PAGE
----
PGPP’s ability to mask your phone’s identity from cell towers comes from a revelation about why cell towers collect the unique identifiers known as IMSI numbers, which can be tracked by both telecoms and other entities that deploy devices known as IMSI catchers, often called stringrays, which mimic a cell tower for surveillance purposes. Raghavan and Schmitt realized that at its core, the only reason carriers need to track IMSI numbers before allowing devices to connect to cell towers for service is so they can run billing checks and confirm that a given SIM card and device are paid up with their carrier. By acting as a carrier themselves, Invisv can implement their PGPP technology that simply generates a “yes” or “no” about whether a device should get service.
Source: ZDNet via beSpacific
Abstracted from beSpacific
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The Commission voted Thursday to issue a notice of their proposed rulemaking and solicit public comment.
The Federal Trade Commission is looking at boosting its efforts to combat commercial surveillance and relaxed data security, in an effort to protect online consumer privacy.
As part of this effort, the FTC seeks public comment on its Advance Notice of Proposed Rulemaking on online consumer privacy. The FTC is soliciting comments on harms from commercial surveillance and if new rules are necessary to protect people’s privacy and information.“Our goal today is to begin building a robust public record to inform whether the FTC should issue rules to address commercial surveillance and data security practices and what those rules should potentially look like,” FTC Chair Lina M. Khan said.Companies can collect information based on a person’s “online activity, their family and friend networks, browsing and purchasing histories, location and physical movements, and a wide range of other personal details.” This information is then analyzed and used to sell ads or sell products.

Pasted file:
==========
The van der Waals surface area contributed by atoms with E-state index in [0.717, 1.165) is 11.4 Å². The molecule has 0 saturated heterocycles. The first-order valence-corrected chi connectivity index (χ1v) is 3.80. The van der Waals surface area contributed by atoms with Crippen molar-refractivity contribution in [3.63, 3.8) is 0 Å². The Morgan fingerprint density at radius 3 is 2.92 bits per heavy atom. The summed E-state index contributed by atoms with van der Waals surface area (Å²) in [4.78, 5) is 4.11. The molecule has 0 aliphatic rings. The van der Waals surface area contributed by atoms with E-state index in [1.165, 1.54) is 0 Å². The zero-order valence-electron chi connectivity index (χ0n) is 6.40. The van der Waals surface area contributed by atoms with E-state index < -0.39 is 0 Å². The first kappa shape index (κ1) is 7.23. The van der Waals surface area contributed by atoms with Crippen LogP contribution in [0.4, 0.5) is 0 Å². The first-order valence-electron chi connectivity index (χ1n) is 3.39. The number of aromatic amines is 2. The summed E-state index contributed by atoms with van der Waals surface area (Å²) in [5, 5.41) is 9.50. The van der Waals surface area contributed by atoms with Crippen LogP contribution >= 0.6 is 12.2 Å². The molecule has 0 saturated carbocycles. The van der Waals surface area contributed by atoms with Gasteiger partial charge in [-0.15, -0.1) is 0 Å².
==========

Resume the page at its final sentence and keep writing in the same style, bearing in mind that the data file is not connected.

“Case-by-case enforcement has not systemically deterred unlawful behavior in this market,” she added.
Source: The New York Times
The Mount Sinai Health System began an effort this week to build a vast database of patient genetic information that can be studied by researchers — and by a large pharmaceutical company. The goal is to search for treatments for illnesses ranging from schizophrenia to kidney disease, but the effort to gather genetic information for many patients, collected during routine blood draws, could also raise privacy concerns.
The data will be rendered anonymous, and Mount Sinai said it had no intention of sharing it with anyone other than researchers. But consumer or genealogical databases full of genetic information, such as Ancestry.com and GEDmatch, have been used by detectives searching for genetic clues that might help them solve old crimes.
(Those two government projects involve whole-genome sequencing, which reveal an individual’s complete DNA makeup; the Mount Sinai project will sequence about 1 percent of each individual’s genome, called the exome.)
A health system in northeast Pennsylvania, Geisinger Health System, has also built a database of more than 185,000 DNA sequences, through a partnership with Regeneron. That database played a role in the discovery of mutations that can protect against obesity and fatty liver disease.